The Best Places On The Planet To Drink
People love to find the perfect bar to enjoy their favorite drink. Whether it’s a high-class cigar club with dark mahogany walls and leather upholstery or a tropical tiki hut next to the beach, everyone has an ultimate destination for the perfect tipple in mind. Here are the best (and worst!) places to drink on the planet.
Everyone is familiar with Guinness. The dark, heady brew is one of Ireland’s most popular exports (Celtic Countries), and is consumed just as often by the locals. The real value of drinking in Ireland, however, is the ‘craic’. You’re guaranteed a memorable night out no matter where you go in the country, and you’ll enjoy talking with the friendly, welcoming Irish people into the wee hours of the morning.
2. Cape Breton, Nova Scotia
Ever been to a kitchen party? Now’s your chance. Cape Breton was originally settled by the Scots, who are themselves famous drinkers. The people of Cape Breton continued the kitchen party tradition of singing, drinking and talking from the old country. Canadian beer is well-known as more delicious than its American counterpart (although blind taste tests are challenging this perception). A Cape Breton kitchen party will supply all the beer and whisky you can imagine. Keep in mind, however, that “The Criminal Code of Canada outlines offences for operating or having care and control of a motor vehicle with a BAC over 0.08 or while impaired” (AIDD).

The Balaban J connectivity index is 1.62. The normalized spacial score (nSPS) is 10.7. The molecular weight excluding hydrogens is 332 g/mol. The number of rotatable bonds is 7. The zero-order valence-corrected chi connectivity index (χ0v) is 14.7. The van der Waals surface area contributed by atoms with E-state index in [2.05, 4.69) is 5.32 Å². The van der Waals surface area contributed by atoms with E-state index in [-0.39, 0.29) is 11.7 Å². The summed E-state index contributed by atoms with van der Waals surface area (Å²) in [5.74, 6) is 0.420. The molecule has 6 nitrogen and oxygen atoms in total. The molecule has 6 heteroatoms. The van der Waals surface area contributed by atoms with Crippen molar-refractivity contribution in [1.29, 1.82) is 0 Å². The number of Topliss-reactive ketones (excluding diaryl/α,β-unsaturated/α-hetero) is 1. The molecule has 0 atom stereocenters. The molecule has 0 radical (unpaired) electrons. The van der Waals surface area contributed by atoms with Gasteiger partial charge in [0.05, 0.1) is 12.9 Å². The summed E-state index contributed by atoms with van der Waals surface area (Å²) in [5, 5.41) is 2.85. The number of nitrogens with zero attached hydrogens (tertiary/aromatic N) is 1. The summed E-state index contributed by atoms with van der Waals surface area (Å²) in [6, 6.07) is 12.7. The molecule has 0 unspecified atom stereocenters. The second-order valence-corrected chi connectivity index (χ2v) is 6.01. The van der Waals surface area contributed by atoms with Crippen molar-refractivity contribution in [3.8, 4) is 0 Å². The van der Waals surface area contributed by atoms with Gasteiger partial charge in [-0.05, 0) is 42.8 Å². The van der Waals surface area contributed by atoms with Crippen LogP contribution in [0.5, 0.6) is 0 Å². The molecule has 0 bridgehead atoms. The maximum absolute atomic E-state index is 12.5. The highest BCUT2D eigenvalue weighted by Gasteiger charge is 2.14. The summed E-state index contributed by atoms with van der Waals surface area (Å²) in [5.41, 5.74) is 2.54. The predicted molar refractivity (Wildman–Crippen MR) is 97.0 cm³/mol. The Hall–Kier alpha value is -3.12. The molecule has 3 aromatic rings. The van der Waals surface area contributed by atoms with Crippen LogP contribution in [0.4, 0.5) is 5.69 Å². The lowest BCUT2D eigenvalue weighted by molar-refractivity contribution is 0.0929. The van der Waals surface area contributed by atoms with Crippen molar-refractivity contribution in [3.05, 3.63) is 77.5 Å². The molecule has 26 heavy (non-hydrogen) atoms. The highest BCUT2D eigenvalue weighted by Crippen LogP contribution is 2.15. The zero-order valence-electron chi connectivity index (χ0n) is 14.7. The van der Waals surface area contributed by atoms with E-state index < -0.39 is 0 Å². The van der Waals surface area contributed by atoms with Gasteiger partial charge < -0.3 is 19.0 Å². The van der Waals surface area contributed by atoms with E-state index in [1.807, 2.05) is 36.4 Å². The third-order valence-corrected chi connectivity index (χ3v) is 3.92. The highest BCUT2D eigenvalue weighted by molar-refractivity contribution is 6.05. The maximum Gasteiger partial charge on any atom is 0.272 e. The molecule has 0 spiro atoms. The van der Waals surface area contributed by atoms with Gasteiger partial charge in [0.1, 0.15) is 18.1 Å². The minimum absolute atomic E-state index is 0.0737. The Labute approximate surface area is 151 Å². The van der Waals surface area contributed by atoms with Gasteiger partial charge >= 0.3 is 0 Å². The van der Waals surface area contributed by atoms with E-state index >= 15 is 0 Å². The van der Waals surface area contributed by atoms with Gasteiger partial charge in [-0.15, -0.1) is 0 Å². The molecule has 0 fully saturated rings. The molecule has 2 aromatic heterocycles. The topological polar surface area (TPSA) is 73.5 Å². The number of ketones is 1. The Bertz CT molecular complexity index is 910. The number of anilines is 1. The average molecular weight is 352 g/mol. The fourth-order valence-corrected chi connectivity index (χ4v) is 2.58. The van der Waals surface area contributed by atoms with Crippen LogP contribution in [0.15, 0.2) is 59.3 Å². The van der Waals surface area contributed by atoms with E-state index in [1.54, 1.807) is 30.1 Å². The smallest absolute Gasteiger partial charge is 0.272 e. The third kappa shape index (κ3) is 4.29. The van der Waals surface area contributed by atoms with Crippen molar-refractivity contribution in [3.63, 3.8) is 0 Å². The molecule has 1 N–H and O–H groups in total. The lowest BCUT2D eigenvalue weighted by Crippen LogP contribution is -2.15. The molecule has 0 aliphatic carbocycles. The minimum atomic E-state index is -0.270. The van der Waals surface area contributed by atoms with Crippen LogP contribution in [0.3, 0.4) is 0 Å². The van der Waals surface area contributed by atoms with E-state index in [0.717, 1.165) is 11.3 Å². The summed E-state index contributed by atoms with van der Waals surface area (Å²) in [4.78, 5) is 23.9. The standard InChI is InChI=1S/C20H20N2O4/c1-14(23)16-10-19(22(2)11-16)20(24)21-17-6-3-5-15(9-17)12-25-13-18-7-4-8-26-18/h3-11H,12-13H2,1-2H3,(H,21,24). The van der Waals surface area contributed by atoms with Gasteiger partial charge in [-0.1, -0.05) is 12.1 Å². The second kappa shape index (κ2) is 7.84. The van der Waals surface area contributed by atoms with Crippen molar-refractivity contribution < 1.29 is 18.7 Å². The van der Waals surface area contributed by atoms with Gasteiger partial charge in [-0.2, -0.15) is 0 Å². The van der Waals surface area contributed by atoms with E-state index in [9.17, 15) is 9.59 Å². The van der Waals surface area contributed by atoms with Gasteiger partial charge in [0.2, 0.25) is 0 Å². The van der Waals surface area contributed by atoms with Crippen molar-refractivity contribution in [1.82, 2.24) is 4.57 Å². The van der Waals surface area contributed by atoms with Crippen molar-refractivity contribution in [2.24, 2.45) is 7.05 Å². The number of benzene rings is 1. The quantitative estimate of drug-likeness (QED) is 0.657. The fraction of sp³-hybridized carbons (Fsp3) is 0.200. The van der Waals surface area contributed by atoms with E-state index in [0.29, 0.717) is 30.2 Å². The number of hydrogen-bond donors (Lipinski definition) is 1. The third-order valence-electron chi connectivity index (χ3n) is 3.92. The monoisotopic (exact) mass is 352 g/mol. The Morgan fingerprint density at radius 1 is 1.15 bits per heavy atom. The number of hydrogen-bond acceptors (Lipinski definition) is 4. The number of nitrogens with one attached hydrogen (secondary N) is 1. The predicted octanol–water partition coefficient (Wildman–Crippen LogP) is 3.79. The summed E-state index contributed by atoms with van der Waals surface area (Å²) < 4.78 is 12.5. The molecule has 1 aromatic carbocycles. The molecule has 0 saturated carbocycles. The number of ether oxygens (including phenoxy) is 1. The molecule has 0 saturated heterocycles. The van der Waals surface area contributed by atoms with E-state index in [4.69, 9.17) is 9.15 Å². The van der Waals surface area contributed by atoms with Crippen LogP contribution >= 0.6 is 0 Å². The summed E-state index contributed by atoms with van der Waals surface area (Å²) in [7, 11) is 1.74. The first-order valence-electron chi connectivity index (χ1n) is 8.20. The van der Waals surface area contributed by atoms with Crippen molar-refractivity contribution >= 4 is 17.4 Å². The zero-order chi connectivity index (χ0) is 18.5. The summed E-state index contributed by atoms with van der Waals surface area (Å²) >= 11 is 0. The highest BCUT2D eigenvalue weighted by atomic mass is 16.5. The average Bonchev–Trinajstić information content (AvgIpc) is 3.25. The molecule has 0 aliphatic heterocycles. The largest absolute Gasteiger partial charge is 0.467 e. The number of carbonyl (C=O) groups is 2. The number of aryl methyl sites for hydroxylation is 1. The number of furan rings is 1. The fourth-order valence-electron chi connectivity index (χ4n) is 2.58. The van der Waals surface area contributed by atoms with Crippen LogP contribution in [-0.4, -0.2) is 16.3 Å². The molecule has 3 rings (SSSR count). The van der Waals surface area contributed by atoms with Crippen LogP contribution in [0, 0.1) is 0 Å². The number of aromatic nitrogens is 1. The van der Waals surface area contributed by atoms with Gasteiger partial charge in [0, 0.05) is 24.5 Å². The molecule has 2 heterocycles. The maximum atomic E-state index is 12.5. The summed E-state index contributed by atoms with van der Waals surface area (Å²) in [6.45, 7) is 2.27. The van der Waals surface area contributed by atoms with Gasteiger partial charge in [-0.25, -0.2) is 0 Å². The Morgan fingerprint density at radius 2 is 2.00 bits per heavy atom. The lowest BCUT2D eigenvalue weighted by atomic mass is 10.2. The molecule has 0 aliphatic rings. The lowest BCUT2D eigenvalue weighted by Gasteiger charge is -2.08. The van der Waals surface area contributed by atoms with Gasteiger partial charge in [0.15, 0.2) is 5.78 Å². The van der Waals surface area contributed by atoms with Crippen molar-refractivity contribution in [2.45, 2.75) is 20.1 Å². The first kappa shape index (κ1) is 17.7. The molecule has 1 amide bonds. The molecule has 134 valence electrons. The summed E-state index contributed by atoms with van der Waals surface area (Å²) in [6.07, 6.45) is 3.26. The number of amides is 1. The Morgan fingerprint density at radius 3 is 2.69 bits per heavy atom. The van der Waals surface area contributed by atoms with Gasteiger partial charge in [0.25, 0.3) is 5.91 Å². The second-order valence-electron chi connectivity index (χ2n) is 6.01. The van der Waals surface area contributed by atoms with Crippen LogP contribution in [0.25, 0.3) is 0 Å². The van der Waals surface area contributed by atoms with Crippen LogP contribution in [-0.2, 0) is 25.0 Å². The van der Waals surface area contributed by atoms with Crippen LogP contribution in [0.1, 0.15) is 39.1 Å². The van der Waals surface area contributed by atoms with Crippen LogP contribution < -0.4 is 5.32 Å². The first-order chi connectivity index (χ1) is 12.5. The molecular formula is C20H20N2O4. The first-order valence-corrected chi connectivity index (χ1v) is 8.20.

3. Key West, Florida
Those tropical cocktails of your dreams and of old Tom Cruise movies can be yours if you’re interested in a stroll down Duval Street in Key West, Florida. A favorite haunt of veteran drinker Ernest Hemingway, Key West offers some of the most delicious concoctions imaginable. Cool off while watching the schooners return to the docks at sunset from the Schooner Wharf bar and feel like you’re a part of the action.
4. Seoul, South Korea
The Koreans call themselves ‘the Irish of Asia’ (Korean Times). This is mostly because of their relationship with a stronger neighbor in Japan, but it also refers to the welcoming aspect of their culture and the impressive amount of booze they can put away. Koreans have a few traditional drinks, like soju and makgeolli (rice wine), but it is in their innovation that they truly stand out. Wine buffets are common in the capital city, as are alcoholic ice cream and popsicles sold at every corner store.
The worst places to drink are those in which alcohol is illegal, duh. Almost everywhere else in the world, you’ll find that a good time can be had as long as you have good company, good music, and the right kind of alcohol to ensure a good night.